Motorola split should finally unlock value
The author is a Reuters Breakingviews columnist. The opinions expressed are his own.
Motorola promised in early 2008 to break itself up under pressure from activists. It’s taken a long while — but come January that day finally arrives. Given the pace of Motorola’s restructuring, that sounds like plenty of time for investors to have ferreted out hidden treasure. Yet there’s still a gap between Motorola’s current and break-up value.
The $19 billion tech company is cleaving itself in two. Motorola Solutions will house its businesses manufacturing wireless devices, such as walkie-talkies and communications network gear, sold mainly to enterprises and governments. It should have about $8 billion in sales next year. The other bit, Motorola Mobility, will sell cellphones and set-top boxes for consumers. Its sales should be roughly $13 billion a year.
This isn’t just financial fiddling. As communications technology has become more specialized and sophisticated, the two divisions don’t have much in common. Designing hip handsets for consumers and rugged emergency equipment for firefighters requires different mindsets and investment time-frames.
Moreover, splitting from a unified corporate parent often frees the resulting smaller companies to run themselves more efficiently and motivate staff more effectively. That, for instance, was the case with conglomerate Tyco International when it split into three companies in 2007. Each of the stocks has since outperformed the S&P 500.
Even ignoring these potential benefits, Motorola’s assets look undervalued. Motorola Solutions is steadily profitable, and the company says revenue should grow at least 5 percent annually over the next several years. Similar companies such as Harris, Cisco and Honeywell trade at about 1.3 times revenue, according to Barclays Capital. On that basis, the Motorola business would be worth about $10.4 billion.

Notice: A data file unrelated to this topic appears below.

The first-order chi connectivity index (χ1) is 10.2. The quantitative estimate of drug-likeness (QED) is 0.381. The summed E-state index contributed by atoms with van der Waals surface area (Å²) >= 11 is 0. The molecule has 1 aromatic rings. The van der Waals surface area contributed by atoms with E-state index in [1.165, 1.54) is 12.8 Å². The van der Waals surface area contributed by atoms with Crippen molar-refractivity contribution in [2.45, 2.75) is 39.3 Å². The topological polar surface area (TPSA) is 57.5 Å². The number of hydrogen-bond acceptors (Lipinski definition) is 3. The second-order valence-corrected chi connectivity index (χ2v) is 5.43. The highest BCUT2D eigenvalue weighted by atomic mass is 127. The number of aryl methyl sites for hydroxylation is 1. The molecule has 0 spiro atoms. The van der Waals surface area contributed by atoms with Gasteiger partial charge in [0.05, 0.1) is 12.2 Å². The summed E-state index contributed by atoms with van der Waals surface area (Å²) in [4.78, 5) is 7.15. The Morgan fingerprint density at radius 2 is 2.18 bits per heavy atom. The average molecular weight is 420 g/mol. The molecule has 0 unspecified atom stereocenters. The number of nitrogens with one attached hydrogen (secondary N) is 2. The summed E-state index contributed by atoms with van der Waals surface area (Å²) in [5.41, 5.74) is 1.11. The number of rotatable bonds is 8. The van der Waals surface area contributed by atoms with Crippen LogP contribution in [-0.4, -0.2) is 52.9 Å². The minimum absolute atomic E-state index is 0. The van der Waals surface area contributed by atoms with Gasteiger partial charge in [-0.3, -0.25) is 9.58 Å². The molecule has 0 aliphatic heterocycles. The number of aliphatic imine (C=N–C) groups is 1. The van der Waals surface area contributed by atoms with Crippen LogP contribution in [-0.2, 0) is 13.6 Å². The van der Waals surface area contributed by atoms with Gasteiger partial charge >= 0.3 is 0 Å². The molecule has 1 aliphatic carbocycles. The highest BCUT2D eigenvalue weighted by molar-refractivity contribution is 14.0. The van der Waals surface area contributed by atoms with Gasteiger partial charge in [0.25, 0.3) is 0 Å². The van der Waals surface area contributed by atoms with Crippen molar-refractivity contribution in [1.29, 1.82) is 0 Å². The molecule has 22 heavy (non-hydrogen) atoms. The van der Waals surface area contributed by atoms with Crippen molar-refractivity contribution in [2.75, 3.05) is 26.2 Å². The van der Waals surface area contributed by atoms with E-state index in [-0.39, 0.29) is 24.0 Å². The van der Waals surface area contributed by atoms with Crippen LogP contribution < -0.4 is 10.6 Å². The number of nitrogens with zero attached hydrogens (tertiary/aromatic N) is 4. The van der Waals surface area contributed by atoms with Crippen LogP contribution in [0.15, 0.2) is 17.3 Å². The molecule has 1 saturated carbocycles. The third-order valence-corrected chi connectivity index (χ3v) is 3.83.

The Mobility arm is a bit harder to value. Selling set-top boxes should generate steady profits. The formerly troubled handset business, which accounts for about two-thirds of sales, is on a tear thanks to the popular Android phones. This business is now running at about break even, but margins should rise as volumes increase. Put the division on the same 0.5 times sales multiple as Nokia — which may be conservative given Nokia is on the wrong side of smartphone trends — and Mobility is worth $6.5 billion.
Add $7 billion for net cash on the balance sheet and the sale of some operations and subtract $2.4 billion to fill a pension hole, and Motorola should be worth around $21.5 billion. That’s 13 percent above its current market capitalization. Investors haven’t rushed to close this gap, but January’s split could finally make the difference.